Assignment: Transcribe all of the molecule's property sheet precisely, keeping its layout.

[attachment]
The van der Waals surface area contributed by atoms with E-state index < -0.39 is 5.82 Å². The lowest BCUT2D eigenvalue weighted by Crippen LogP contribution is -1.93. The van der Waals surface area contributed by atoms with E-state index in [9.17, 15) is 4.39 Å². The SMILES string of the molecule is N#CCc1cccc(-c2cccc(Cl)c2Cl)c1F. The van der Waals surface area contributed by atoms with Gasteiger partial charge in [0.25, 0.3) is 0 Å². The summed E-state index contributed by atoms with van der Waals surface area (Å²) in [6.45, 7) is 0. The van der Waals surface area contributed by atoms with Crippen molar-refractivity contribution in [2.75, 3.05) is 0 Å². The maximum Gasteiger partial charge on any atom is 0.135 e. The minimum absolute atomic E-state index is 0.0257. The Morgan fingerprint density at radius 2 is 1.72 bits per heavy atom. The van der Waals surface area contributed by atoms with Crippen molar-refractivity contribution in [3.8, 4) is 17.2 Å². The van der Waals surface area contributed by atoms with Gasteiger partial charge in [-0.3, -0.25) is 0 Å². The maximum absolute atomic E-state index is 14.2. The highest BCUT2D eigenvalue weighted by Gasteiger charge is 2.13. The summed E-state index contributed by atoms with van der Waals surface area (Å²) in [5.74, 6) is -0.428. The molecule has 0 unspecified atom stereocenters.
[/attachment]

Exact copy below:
The van der Waals surface area contributed by atoms with E-state index < -0.39 is 5.82 Å². The lowest BCUT2D eigenvalue weighted by Crippen LogP contribution is -1.93. The van der Waals surface area contributed by atoms with E-state index in [9.17, 15) is 4.39 Å². The SMILES string of the molecule is N#CCc1cccc(-c2cccc(Cl)c2Cl)c1F. The van der Waals surface area contributed by atoms with Gasteiger partial charge in [0.25, 0.3) is 0 Å². The summed E-state index contributed by atoms with van der Waals surface area (Å²) in [6.45, 7) is 0. The van der Waals surface area contributed by atoms with Crippen molar-refractivity contribution in [2.75, 3.05) is 0 Å². The maximum Gasteiger partial charge on any atom is 0.135 e. The minimum absolute atomic E-state index is 0.0257. The Morgan fingerprint density at radius 2 is 1.72 bits per heavy atom. The van der Waals surface area contributed by atoms with Crippen molar-refractivity contribution in [3.8, 4) is 17.2 Å². The van der Waals surface area contributed by atoms with Gasteiger partial charge in [-0.3, -0.25) is 0 Å². The maximum absolute atomic E-state index is 14.2. The highest BCUT2D eigenvalue weighted by Gasteiger charge is 2.13. The summed E-state index contributed by atoms with van der Waals surface area (Å²) in [5.74, 6) is -0.428. The molecule has 0 unspecified atom stereocenters.